LHPA says no to electronic tagging
THE current mob-based system of traceability for sheep and goats in New South Wales meets national tracing standards and the Livestock Health and Pest Authorities (LHPA) are encouraging producers, saleyard operators and stock and station agents to help them ensure compliance.
Chair of the LHPA State Management Council, Ian Donges, says they are working with all sections of the sheep industry to gather information to support the NSW case to retain the current mob-based movement system.
This evidence will be provided to the Minister for Primary Industries, Katrina Hodgkinson, in early July in an effort to avoid the mandatory introduction of electronic tagging, radio frequency identification (RFID), in NSW.
“In late 2012, the NSW National Livestock Identification (NLIS) Steering Committee and the NSW NLIS Sheep and Goat Implementation Advisory Committee met and agreed to try a different approach to saleyard compliance monitoring,” says Mr Donges.
“The aim of this new approach was to ensure traceability and to provide comparative compliance costs between the mob-based paper and electronic systems.”
As a result of these discussions, a trial began at the Carcoar CTLX saleyards in the Tablelands LHPA, aimed at finding and fixing compliance problems, and providing feedback, he says.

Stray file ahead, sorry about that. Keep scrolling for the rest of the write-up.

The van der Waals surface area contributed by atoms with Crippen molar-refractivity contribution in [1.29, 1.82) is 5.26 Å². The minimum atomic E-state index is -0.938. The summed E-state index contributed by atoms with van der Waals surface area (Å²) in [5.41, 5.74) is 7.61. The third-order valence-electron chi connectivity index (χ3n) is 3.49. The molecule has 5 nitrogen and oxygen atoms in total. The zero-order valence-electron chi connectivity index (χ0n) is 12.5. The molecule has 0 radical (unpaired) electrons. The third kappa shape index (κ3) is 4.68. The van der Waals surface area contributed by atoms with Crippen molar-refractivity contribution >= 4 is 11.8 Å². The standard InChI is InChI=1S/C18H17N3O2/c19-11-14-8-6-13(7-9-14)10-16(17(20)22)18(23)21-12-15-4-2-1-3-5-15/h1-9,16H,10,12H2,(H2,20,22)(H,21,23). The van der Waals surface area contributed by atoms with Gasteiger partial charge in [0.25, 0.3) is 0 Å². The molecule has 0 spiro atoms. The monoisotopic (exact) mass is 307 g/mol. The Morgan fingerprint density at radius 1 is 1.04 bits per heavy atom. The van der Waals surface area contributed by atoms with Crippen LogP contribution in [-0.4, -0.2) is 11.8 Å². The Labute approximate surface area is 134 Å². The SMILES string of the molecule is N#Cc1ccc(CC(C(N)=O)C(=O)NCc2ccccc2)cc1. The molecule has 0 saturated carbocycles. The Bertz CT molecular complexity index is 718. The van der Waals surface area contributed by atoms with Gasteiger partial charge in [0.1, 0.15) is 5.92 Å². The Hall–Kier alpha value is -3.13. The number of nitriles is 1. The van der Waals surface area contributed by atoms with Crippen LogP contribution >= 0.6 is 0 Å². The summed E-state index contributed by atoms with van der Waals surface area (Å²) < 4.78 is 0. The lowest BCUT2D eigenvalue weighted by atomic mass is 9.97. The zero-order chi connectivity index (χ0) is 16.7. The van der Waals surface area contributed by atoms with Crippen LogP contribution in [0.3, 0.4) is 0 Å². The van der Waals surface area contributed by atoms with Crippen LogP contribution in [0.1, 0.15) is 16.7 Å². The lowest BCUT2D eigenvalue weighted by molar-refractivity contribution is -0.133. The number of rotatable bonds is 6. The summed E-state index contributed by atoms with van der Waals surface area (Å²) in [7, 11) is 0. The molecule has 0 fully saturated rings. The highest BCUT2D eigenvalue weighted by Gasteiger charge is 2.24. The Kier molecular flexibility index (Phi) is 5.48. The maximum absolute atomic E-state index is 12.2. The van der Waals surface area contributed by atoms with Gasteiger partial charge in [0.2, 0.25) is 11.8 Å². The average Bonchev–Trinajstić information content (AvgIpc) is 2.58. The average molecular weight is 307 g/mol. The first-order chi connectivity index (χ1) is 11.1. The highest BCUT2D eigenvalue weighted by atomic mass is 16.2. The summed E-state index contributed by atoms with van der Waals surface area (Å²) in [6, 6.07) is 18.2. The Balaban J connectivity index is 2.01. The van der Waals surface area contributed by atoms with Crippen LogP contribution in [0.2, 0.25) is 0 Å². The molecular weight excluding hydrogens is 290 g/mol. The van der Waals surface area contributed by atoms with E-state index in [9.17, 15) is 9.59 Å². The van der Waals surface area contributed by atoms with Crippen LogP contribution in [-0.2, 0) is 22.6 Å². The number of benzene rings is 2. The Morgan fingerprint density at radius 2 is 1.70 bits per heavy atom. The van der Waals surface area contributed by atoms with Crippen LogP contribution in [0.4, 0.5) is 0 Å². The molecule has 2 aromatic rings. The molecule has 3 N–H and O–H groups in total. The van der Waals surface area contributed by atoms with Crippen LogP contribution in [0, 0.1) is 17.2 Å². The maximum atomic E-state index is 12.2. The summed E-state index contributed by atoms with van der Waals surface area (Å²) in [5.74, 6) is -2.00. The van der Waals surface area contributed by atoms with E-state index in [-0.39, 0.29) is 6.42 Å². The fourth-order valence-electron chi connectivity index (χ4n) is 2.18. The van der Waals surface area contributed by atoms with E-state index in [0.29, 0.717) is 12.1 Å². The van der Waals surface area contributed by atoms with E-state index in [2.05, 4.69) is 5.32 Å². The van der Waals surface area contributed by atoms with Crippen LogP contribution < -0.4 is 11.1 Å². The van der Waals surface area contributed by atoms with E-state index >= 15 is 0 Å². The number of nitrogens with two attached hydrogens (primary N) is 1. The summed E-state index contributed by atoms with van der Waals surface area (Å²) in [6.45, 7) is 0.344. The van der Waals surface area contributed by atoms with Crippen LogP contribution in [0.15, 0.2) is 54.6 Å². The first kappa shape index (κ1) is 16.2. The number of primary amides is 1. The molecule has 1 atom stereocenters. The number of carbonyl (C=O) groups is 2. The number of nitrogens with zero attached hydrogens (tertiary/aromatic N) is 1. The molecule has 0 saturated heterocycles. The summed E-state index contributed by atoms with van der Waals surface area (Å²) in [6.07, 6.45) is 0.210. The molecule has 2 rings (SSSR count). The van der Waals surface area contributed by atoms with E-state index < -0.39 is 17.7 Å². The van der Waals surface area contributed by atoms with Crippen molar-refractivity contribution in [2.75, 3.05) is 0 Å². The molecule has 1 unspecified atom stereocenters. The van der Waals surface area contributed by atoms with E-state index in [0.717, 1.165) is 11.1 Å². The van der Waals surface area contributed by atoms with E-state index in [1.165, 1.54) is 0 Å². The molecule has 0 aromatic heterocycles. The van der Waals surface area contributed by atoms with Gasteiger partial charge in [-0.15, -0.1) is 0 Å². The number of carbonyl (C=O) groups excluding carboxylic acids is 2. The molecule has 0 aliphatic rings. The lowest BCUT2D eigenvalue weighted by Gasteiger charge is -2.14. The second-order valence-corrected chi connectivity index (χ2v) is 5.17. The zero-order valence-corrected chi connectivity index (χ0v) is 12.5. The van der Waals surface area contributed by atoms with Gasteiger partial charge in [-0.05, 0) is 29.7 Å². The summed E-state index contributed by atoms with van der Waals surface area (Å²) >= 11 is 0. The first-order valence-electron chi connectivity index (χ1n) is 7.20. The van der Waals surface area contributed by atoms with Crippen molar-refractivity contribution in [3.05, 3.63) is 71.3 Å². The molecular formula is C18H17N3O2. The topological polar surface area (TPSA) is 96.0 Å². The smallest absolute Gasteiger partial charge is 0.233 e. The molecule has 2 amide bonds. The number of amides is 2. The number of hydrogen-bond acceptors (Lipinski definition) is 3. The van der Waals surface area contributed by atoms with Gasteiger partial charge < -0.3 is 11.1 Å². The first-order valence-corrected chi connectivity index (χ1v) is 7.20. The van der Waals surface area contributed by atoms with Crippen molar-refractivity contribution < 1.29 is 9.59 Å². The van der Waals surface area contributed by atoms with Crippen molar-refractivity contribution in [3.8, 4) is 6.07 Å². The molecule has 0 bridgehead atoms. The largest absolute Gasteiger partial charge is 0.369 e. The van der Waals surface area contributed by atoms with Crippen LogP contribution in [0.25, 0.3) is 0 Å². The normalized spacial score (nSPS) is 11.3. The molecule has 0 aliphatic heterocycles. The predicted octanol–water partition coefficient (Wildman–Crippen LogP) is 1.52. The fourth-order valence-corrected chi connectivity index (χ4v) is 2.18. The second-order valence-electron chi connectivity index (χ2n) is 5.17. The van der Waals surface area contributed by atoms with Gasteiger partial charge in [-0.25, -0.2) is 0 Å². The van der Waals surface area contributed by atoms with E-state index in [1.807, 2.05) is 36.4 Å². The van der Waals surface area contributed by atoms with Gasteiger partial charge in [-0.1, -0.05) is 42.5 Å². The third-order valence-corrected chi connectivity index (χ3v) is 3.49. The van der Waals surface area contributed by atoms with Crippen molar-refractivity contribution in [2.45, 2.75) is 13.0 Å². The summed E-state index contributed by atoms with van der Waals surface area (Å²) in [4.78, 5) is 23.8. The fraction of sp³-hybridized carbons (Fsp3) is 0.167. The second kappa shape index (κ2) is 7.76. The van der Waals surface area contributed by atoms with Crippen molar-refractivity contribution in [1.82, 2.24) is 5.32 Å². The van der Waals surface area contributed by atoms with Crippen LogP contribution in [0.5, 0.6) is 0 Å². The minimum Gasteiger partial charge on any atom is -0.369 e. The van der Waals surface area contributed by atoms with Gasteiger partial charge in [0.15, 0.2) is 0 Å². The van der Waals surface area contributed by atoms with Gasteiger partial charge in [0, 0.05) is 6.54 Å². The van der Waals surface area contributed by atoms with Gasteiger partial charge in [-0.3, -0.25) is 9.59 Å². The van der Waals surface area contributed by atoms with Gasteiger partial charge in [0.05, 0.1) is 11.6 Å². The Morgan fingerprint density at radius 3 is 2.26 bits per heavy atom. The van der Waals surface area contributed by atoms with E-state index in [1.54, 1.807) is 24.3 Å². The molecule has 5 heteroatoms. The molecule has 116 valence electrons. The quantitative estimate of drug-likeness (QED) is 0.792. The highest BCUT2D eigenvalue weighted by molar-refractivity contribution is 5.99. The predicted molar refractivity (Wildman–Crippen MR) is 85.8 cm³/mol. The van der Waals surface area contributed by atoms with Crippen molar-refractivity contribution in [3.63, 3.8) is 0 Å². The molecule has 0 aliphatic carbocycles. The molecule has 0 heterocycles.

“The initial trial was successful and we have agreed that further trials at a state level, as well other activities to compliment these, should be carried out to prove that the mob-based system is fully capable of meeting the national tracing standards,” says Mr Donges.
“Our vets and rangers are encouraging producers to work closely and co-operatively with LHPA staff, saleyard operators and stock station agents during this trial period, which has already commenced in some areas.”
Mr Donges says that despite criticisms of the mob-based system, the introduction of a mandatory electronic tagging system will be impractical, expensive and unnecessary.
“The cost of RIFDs could be as much as $3.30 per sheep to producers with unknown costs to saleyard operators, agents and processors which is a burden the industry can’t afford,” he says.
“The trials will continue until June 30 and will also allow us to clearly demonstrate the need and capability to achieve 100 per cent compliance to vendors, agents and buyers, which is essential to ensure the biosecurity of the state is protected.”
From July 1, state inspectors will administer fees and penalties to those who are non-compliant.
“LHPAs will continue to work with and support industry on this issue,” Mr Donges says. [more]